January 13, 2015
On Tuesday, January 13, the Institute of Medicine (IOM) and the National Research Council published A Framework for Assessing Effects of the Food System to aid in food and agriculture decision making.
Sponsored by the JPB Foundation, this report outlines guiding principles and practical steps for stakeholders to weigh the varying tradeoffs associated with the vastly complex US food system.
The Four Principles
Comparing different food systems requires careful considerations of the connections between the human and environmental health as well as social and economic factors. Issues like diet-related chronic disease, pesticide pollution, workers’ rights, greenhouse gas emissions, food insecurity, and antibiotic resistance complicate the decision making process and are often reviewed in isolation rather than with a holistic approach. The proposed framework considers negative and positive impacts across the food system addressing all domains and dimensions across time, space, and populations.
The Framework in Action
While the purpose was not to perform an analysis of US food systems, the IOM committee did provide real-world examples of their framework including seafood recommendations, antibiotic use in agriculture, biofuel mandates, increased fruit and vegetable consumption, nitrogen management, and egg production practices.
These demonstrations of the framework illustrated to the committee members that any policy aiming to produce one outcome could result in a range of impacts in other domains. By examining all of the trade-offs possible, this integrated approach prevents unintended consequences from food-related policies.
The 2010 Dietary Guidelines for Americans recommends consuming eight ounces of fish each week in order to promote cardiovascular health, but this creates made environmental, social, and economic impacts across the globe. Environmental impacts such as the depletion of wild stocks are a commonly understood consequence, but the addition of social and economic impacts further expand the analysis. For instance, job creation from fish processing industries is a positive impact of the policy. However, these positions come with associated occupational safety concerns. Additionally, increased global imports affect affordability in local markets contributing to food insecurity in exporting countries.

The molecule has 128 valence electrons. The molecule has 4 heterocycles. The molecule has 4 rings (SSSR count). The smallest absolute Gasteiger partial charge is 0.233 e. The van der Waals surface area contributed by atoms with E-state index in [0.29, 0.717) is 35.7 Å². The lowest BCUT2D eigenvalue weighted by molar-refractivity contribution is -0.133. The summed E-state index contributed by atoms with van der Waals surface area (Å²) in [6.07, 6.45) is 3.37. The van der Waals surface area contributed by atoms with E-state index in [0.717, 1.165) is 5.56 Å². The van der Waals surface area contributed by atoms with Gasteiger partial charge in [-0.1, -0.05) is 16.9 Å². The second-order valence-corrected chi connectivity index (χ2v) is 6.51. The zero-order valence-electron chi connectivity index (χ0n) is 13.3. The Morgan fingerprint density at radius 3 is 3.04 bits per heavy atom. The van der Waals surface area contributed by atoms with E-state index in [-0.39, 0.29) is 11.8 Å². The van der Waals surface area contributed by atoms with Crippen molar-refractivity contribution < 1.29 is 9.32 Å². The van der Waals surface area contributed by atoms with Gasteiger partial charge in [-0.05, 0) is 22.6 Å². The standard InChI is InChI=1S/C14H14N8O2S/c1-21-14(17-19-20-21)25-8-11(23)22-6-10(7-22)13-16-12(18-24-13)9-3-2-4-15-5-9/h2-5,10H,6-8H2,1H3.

The committee doesn’t offer a revised recommendation for seafood consumption, but it does the leg work for policy researchers looking to complete a comprehensive analysis providing possible metrics, sources of data, unanswered questions, and a review of the literature. Considering the Dietary Guidelines for Americans advisory committee weighs only peer-reviewed nutrition publications concerning the benefits or risks from consuming seafood, this approach could prove useful in retooling the advisory committee process allowing them to consider cross-cutting issues previously left out of their discussions.
Funding for Data Collection
In addition to hoping researchers and policy makers adopt the framework in future food system analyses, the IOM urges Congress and federal agencies to continue funding and support for food systems data collection. This news comes at the same time that the National Agriculture Statistics Service (NASS) has mailed the 2014 Organic Survey, a provision of the Fiscal Year 2014 omnibus funding bill that NSAC advocated for and supported. To read more about the importance of this survey, check out our previous blog post.